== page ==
After that Turkle makes her next point by saying that humans are vulnerable, and for this reason, technology appeals to their weaknesses. The final rhetorical element that is used by the author in the narration is logos, which employs “logical reasoning to persuade the hearers to act” (Mori 65). As an example, she talks about the Second Life, the game, where people are represented as avatars (Turkle 1) that are more beautiful and richer than in real life. That fact proves that people use technology as a way to explore themselves and experience something they cannot do in real life. However, that method of compensation takes away the satisfaction of the offline world.

Moreover, Turkle further elaborates on the use of robots in elderly care. She emphasizes that despite the positive influence of such devices on older people, robots cannot understand their feelings, unlike relatives or even pets (Turkle 9). Nevertheless, robots appeal to the vulnerabilities of the elderly by giving them the illusion of compassion. People like Miriam, who was mentioned earlier, are often abandoned by their children. For this reason, technology plays a role of a substitute, which compensates for the lack of connection.

Another use of logos is the indication that devices provide people with an instrument to manage a quick-paced life. According to her, “technology has become like a phantom limb; it is so much a part of them” (Turkle 17). They are always online answering texts, sending e-mails, and voicemails to multiple people at the same time. In this way, devices appeal to the necessity of making the most of their time to achieve different goals. However, the more someone tries to accomplish with the help of technology, the busier they become every day.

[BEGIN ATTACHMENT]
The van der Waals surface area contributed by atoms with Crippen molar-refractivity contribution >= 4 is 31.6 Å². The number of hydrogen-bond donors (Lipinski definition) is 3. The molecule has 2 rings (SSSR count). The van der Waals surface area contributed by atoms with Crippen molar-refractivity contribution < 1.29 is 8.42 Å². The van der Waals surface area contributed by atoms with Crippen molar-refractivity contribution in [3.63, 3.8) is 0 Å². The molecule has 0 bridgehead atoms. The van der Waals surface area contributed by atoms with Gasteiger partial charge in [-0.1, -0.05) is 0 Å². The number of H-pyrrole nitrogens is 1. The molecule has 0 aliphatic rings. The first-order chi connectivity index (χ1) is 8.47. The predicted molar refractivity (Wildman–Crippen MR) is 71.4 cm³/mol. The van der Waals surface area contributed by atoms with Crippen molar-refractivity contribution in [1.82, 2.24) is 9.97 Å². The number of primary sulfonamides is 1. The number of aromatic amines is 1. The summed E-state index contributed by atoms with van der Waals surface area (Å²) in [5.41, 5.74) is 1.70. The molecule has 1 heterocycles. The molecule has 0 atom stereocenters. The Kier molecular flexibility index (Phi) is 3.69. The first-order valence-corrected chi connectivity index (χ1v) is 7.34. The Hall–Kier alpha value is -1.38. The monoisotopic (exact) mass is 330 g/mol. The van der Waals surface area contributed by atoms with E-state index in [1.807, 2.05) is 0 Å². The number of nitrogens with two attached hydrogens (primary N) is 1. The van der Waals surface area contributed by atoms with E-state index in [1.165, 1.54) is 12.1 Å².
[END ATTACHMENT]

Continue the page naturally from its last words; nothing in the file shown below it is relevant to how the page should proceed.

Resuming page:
The author explores a variety of topics that relate to society and technology and effectively presents her own opinions on how digital devices warped the way people communicate. Through the use of ethos, she appeals to the audience’s values of intimacy. As she states, “technology redraws the boundaries between intimacy” (Turkle 11). As a psychology specialist who studied the topic thoroughly, she emphasizes the importance of the authenticity of the relationship. Regarding pathos, she claims that people think of simulation “as second best” (Turkle 17), which is relatable to non-confident teenagers. The author proves her point by using relatable examples of how people imitate relationships with devices or on the internet. Finally, through logos, Turkle applies logical arguments on how “technology is seductive when what it offers meets our human vulnerabilities” (Turkle 1). She presents examples of how devices appeal to people’s needs of connection, which is valuable for the elderly, and a need for effective time management, which is something that young people appreciate.